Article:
This is the summer of Bush’s discontent. The more he tries to project that everything is just A‑OK, the more ridiculous he looks. His bike ride with members of the press on his beloved ranch in Crawford, in which he said he had thought about Cindy Sheehan’s request to see him but that now “it’s also important for me to go on with my life,” has moved alongside Tom Cruise’s sofa-jumping as one of the summer’s more embarrassing public moments. It then got out that while Iraqis missed the deadline for agreeing on a constitution, and more Americans were dying there, Bush was going to attend a Little League game, fish, hang with Condi and take a nap.
The Bush media management methods – speaking before only pre-selected audiences, stonewalling in the face of criticism, trying to change the subject by showing the president clearing brush – finally appear to be wearing thin. Some of this stems from long-simmering exasperation among journalists about Team Bush’s media manipulation. But some of it is also “The Daily Show” effect, which has played a key role in moving us from a post‑9/11 media environment to, for lack of a better term, a post-post‑9/11 media milieu.
The post‑9/11 era of cowed, ring-in-the-nose journalism lasted until the summer of 2003, when it was clear that “shock and awe” had not been a lasting success and no WMDs had been found. The major turning point may have occurred on May 1, 2003, when Bush flew in, Top Gun style, onto the deck of the USS Abraham Lincoln and declared an end to major combat in Iraq with the “Mission Accomplished” banner as a backdrop. It was too much – too obviously choreographed, down to the jumpsuit and the camera angles designed not to show how close the carrier was to San Diego. Like a magic trick that defies perception, the spectacle was so bald that viewers wanted to know how it was done – and thus it contained the seeds of its own undoing.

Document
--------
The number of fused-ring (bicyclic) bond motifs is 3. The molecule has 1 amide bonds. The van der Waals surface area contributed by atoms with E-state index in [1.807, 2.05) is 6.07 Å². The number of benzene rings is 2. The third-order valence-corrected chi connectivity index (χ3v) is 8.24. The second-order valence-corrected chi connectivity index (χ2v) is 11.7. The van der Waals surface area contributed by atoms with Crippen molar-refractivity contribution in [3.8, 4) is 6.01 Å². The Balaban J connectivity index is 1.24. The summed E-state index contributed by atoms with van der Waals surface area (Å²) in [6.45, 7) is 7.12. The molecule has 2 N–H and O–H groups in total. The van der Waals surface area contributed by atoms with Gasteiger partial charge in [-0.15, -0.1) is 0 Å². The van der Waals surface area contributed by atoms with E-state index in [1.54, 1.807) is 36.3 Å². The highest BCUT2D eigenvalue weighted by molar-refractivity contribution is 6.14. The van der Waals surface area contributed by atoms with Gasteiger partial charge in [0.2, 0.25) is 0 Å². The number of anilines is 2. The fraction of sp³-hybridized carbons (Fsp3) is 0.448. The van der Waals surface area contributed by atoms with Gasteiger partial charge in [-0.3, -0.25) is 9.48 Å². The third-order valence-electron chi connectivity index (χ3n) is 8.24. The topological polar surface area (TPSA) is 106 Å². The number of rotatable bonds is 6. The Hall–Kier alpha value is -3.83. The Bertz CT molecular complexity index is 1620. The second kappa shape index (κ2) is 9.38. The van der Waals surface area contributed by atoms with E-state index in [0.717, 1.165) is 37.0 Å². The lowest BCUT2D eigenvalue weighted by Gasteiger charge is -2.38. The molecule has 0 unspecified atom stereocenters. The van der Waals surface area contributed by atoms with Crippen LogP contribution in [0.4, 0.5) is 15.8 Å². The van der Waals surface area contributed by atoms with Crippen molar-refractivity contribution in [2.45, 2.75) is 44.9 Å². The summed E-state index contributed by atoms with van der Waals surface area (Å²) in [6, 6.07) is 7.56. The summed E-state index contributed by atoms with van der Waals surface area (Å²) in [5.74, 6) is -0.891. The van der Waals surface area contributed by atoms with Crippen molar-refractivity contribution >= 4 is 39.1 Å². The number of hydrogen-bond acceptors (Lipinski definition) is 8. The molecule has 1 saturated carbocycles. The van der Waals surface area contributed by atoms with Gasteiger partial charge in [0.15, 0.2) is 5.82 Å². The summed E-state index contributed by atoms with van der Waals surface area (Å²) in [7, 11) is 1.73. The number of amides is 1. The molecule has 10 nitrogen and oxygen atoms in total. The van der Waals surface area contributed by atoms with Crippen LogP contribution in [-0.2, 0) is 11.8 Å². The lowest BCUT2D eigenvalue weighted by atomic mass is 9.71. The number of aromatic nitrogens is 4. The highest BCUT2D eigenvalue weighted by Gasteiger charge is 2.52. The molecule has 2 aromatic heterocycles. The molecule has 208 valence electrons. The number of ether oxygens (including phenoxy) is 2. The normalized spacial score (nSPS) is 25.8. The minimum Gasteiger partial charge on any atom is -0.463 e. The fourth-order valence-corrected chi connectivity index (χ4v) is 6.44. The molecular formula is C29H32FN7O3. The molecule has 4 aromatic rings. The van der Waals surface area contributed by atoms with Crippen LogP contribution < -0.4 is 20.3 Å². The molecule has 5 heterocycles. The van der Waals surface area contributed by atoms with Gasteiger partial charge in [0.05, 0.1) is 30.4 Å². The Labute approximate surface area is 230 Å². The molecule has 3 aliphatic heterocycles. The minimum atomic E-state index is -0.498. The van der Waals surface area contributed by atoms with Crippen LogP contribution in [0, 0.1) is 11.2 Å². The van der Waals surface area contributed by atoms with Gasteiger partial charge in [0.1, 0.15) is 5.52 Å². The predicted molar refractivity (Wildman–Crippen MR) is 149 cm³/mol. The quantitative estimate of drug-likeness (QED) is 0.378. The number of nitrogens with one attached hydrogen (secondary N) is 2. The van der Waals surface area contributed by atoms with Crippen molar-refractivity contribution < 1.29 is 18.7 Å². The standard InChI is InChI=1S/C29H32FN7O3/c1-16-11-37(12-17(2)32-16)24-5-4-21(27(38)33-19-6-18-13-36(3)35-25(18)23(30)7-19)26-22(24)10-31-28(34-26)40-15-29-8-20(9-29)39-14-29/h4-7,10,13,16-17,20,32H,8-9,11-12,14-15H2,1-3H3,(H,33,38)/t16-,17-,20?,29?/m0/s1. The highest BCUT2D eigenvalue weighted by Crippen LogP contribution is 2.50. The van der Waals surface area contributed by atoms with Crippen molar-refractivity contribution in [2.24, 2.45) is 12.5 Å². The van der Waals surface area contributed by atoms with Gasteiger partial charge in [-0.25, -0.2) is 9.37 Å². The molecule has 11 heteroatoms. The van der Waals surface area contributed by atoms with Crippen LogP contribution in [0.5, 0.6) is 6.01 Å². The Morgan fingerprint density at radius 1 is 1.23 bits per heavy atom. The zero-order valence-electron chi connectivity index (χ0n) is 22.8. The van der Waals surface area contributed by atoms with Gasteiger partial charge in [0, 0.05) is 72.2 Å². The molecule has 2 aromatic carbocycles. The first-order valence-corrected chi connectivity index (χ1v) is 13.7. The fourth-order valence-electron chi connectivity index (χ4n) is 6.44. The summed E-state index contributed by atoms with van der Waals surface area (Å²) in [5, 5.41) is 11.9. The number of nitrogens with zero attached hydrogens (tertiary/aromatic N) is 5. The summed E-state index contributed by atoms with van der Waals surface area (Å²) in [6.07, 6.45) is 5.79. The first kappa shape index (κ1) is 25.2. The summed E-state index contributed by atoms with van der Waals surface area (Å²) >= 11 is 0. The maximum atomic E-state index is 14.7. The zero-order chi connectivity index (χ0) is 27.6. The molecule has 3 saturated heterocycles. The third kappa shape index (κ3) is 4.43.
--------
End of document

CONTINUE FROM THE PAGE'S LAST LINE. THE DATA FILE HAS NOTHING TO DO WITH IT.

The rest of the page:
The post‑9/11 media environment further evolved into the post-post‑9/11 milieu in the summer of 2004, when the 9⁄11 hearings and a spate of anti-Bush exposés further emphasized the gap between Team Bush assertions and the facts. This summer’s press briefing about Karl Rove’s possible role in leaking the identity of Valerie Plame, in which the White House press corps savaged Scott McClellan, prompted Jon Stewart to quip that the press corps had been replaced by real journalists.
Witness the recent changes on CNN. Now even Lou Dobbs, who rants regularly about illegal immigration and political correctness, has begun to express outrage over presidential incompetence and corporate greed. On August 8, when reporting on the signing of the energy bill, Dobbs noted that “While energy companies are set to receive those massive tax breaks and reap what are nothing less than windfall profits, American consumers are being squeezed by the rising price of gasoline.” On August 11, he denounced the “abject failure” of the command staff of the military in Iraq and asked, “How is it that this – that the top Pentagon officials are allowed to continue, if you will, to speak in such circular and obfuscatory terms?”
Dobbs interviewed Dick Gephardt about the future of America’s labor unions and actually said, “The ironic and tragic thing to me is that at a time when employees need every kind of help they can find in this country, in nearly every industry at all levels, organized labor cannot find traction or a way in which to engage them, or to find a role for itself in a relationship with employers.” This was followed by “And as we see jobs being outsourced in this country, wages have been static in this country for just about three decades, as you well know.”
Dobbs is no fool – he has grasped the post-post‑9/11 media milieu and appears to be cobbling together a conservative populism that blends right wing cultural values with an anti-corporate and, increasingly, anti-Bush stance.
The Bush PR machine is continuing to win, so far, on some spin games, especially on Supreme Court nominee John Roberts, whom we are repeatedly told was merely working for others, so we can’t possibly know what he might do on his own on the court. But putting Bush out there is no longer working so well (especially with Cindy Sheehan just down the road). According to an August Gallup poll, his approval rating is 45 percent, the lowest at this point in his term of any president since WWII. Nearly six in 10 oppose the war in Iraq.
The post-post‑9/11 media milieu has been fueled by, but has also helped bring about these shifts. But we are in a new phase of the standoff between this increasingly unpopular presidency and an embattled and discredited news media. It will be interesting to see where the new milieu takes us.
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